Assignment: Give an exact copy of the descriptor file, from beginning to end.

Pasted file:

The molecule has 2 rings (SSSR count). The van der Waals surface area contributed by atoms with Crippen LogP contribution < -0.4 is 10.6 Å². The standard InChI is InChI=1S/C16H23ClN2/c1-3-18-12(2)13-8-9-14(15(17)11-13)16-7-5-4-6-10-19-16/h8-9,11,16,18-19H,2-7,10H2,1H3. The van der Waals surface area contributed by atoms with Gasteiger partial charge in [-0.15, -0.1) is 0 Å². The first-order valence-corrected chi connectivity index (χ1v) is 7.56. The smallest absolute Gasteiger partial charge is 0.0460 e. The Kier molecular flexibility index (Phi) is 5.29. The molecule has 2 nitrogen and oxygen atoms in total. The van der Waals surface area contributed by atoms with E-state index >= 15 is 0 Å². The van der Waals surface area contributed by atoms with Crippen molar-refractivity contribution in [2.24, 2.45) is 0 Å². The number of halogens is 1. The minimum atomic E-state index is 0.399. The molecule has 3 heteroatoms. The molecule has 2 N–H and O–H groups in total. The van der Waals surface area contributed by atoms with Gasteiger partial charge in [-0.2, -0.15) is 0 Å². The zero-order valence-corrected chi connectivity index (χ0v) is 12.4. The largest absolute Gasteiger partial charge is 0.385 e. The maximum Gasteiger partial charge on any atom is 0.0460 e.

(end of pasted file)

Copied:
The molecule has 2 rings (SSSR count). The van der Waals surface area contributed by atoms with Crippen LogP contribution < -0.4 is 10.6 Å². The standard InChI is InChI=1S/C16H23ClN2/c1-3-18-12(2)13-8-9-14(15(17)11-13)16-7-5-4-6-10-19-16/h8-9,11,16,18-19H,2-7,10H2,1H3. The van der Waals surface area contributed by atoms with Gasteiger partial charge in [-0.15, -0.1) is 0 Å². The first-order valence-corrected chi connectivity index (χ1v) is 7.56. The smallest absolute Gasteiger partial charge is 0.0460 e. The Kier molecular flexibility index (Phi) is 5.29. The molecule has 2 nitrogen and oxygen atoms in total. The van der Waals surface area contributed by atoms with E-state index >= 15 is 0 Å². The van der Waals surface area contributed by atoms with Crippen molar-refractivity contribution in [2.24, 2.45) is 0 Å². The number of halogens is 1. The minimum atomic E-state index is 0.399. The molecule has 3 heteroatoms. The molecule has 2 N–H and O–H groups in total. The van der Waals surface area contributed by atoms with Gasteiger partial charge in [-0.2, -0.15) is 0 Å². The zero-order valence-corrected chi connectivity index (χ0v) is 12.4. The largest absolute Gasteiger partial charge is 0.385 e. The maximum Gasteiger partial charge on any atom is 0.0460 e.